And no list of classics for me would be complete without the delightful and nonsensical work of Lewis Carroll. This is pure and unadulterated fuel for the imagination, like a fever dream… on acid. And this year’s re-read only re-fuelled my love for this wonderful piece of literature.


| 8. |


The Strange Case of Dr Jekyll and Mr Hyde

by Robert Louis Stevenson

The Strange Case of Dr Jekyll and Mr Hyde remains one of the most well known classic horror stories so it’s unsurprising that this short book, packed full of mystery, shock and suspense, made its way into this week’s Top Ten.


| 9. |


Something Fresh

by P.G. Wodehouse

Something Fresh is the first book in the Blandings series which I’ve wholeheartedly devoured in 2015. With the delightfully dotty Lord Emsworth, many an imposter and something of a whodunnit… involving scarabs… this is a fine example of comedic literature which had me reaching for the next book in an instant.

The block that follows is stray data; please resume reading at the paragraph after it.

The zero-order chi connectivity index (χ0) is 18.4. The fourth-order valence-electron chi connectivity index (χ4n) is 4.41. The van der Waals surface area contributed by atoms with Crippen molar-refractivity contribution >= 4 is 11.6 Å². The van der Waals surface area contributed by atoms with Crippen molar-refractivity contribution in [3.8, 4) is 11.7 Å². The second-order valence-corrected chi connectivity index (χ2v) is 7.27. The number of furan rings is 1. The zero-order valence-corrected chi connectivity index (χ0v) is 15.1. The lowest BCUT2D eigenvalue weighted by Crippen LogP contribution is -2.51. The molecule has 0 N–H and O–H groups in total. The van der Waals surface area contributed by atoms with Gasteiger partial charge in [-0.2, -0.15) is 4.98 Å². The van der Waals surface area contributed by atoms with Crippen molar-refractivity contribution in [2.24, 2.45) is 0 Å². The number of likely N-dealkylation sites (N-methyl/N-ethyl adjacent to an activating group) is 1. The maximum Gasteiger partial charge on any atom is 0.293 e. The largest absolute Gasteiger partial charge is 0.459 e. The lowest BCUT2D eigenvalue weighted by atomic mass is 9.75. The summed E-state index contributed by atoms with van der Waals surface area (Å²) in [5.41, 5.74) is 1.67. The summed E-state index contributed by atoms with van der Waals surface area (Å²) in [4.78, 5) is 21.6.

| 10. |


The Mystery of the Blue Train

by Agatha Christie

Another Christie classic (and another which involves trains!) tops this week’s list. Full of intriguing (and highly suspicious) characters, exotic jewels and even more exotic locations, this is one of my favourite Christie novels to date.


Which are your favourite novels of 2015? Do any classics top your list? If you would like to join in with Top Ten Tuesday, head on over to The Broke and the Bookish and sign up!

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56 thoughts on “Top Ten Tuesday: Top Ten… Classics of 2015